Welcome to the first post. This is the blog where I post rolls of found film that I either buy loose, or that come in vintage cameras that I’ve purchased. I develop the film and see what’s revealed, and try to piece together where and when the photos were taken, and all that other fun detective stuff. So let’s do this already.
I don’t remember where this roll came from, but I’m guessing eBay. It’s Verichrome Pan 620. I’m guessing the date ranges from the late 50s to the early 60s. I don’t recall if the tape that held the film to the backing paper was tacky or not. I’ve noticed that with film from the mid-60s on, the tape is still sticky and doing its job. Anything older than that, and the tape is completely dried out, and looks and feels like a skinny rectangular potato chip.
I’m guessing the car is a 1957 Chevrolet Bel Air. I’m making that judgement from the completely rectangular fly window, the chrome detail, and the flared edge of the wheel well. No, I’m not a savant about these things, but I do have a basic knowledge of classic cars and knew which vintage brochures I should be looking through online to find a match. I’d put in a hyperlink to the car brochure site, but why would I want you to leave? Just take my word for it.
Okay, so the photos are posted in the order they were taken. As we can see, the camera was put down between winter and spring (most likely). You can also see that the first two shots overlap slightly. Someone didn’t wind the camera far enough (I should talk…). So it was some kind of camera with vertically oriented 620 film that was hand wound and took square shots. That narrows it down to too many cameras to contemplate.
Judging from the outfits in shots 3 and 4, I’m guessing those might indicate these kids go to a parochial school. As for the little girl in 5 and 6, is she playing dress up, or is there an event she’s going to? A confirmation outfit perhaps? Do those include tiaras? I didn’t come from a family that had confirmations. I can provide independent confirmation if necessary.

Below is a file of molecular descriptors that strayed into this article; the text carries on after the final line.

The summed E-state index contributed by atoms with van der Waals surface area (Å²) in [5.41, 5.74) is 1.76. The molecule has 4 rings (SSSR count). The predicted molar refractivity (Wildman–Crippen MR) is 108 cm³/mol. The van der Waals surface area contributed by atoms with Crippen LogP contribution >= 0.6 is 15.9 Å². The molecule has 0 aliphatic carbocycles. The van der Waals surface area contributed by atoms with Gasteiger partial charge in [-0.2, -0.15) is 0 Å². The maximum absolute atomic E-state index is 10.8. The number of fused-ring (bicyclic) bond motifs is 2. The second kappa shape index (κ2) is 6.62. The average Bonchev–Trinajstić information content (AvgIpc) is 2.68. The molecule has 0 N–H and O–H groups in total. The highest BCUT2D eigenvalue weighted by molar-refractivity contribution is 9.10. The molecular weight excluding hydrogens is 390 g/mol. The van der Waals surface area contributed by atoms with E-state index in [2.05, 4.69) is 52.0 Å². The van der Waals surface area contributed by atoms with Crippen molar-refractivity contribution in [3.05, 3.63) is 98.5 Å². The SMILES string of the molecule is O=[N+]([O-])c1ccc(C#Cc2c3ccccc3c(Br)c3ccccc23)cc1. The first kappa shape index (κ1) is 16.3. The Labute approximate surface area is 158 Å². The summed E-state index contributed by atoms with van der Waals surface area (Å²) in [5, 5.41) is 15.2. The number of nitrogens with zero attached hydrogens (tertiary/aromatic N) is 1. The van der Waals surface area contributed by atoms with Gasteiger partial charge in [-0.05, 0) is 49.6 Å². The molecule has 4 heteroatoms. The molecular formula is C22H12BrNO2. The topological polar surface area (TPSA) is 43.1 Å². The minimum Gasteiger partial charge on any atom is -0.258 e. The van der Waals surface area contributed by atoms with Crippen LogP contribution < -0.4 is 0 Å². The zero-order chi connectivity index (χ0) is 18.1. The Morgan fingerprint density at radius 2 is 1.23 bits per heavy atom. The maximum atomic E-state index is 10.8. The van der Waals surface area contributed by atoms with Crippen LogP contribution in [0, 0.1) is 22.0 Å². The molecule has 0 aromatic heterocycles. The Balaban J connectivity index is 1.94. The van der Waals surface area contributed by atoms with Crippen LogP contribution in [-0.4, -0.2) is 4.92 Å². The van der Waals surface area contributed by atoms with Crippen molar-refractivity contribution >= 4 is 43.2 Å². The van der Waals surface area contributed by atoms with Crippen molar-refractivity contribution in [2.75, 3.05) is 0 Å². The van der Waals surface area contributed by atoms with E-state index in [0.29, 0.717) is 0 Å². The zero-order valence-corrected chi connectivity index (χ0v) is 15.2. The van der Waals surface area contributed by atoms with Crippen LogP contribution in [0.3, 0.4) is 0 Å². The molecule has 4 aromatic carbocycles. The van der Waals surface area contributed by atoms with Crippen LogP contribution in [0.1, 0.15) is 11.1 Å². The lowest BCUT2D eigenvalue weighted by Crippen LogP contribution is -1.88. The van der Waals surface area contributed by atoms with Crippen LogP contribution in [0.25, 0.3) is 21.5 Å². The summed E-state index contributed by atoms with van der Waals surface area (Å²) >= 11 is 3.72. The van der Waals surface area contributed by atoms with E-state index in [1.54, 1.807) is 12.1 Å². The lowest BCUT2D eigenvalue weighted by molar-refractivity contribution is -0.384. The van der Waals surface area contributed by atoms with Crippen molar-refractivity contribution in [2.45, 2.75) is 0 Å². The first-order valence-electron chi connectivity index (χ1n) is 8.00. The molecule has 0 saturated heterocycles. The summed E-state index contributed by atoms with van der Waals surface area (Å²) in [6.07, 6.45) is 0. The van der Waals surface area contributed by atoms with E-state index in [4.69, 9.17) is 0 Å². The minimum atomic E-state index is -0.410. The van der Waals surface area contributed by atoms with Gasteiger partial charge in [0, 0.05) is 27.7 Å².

And we can see that the roll ends in with bathing suits in the summertime, and presumably the whole family. Those people all look alike, right? I don’t mean, “those people,” but those people in the picture. I mean, a familial resemblance. What a nice group they make, no?
The last four shots on this roll were non-existent. It was blank. Eight shots is all there is. Sometimes eight is enough.
As for this site, I’ll update as I have the chance (but isn’t that what we all do?). I have a bunch of vintage rolls that I’ve already developed over the years, and plenty left in the fridge waiting to be processed. Though it’ll take some time to get them all properly scanned and worked on, especially while I’m still working on other more pressing photo business, and even that more pressing photo business has been put on hold for other even more pressing non-photo business.
Also, does anybody think I overdid the masthead image with the layering? It was an attempt by me to be arty. Those attempts usually fail.
I’m told the girl might be dressed up for her first holy communion. I was thinking that at first, but then faulty internet research led me to believe that it was a confirmation.
We’ve been running a trade-in/buyback event in the Buffalo stores for the last month or so, and we’ve had a lot of crazy stuff pass through here. This is today’s collection of old mostly-Kodak vest pocket cameras, two of which had film still in them.
The color 120 roll we developed here, and it was blank, alas– it can’t have been that old, it was Kodachrome II, which is pre-1980 but had a plastic spool. The other one is a roll of 118 film, which was originally patented in the 1890s… I highly doubt anything will come of it but we’ve sent it to Joe at the Delaware store, since he’s the only one with the know-how to develop Verichrome. … Verichrome Pan was introduced in 1956. 118 film was discontinued in 1961. So… That film has to be pretty old, and latent images do not have *that* long a life. But they do survive much longer in black and white film than in color. So there’s still a slim chance something might come out from that roll.
I’ll have these up for sale in our Etsy store next week. By then I’ll know if there was anything on that roll of 118!!
Here’s some shots from my trusty Rolleiflex 3.5E, loaded with a roll of Verichrome Pan that expired in June 1960, developed in HC110 1:50 for 6 minutes. The images are grainy as expected, but I’m more than satisfied that images did come out given the more than 50 years of expiration.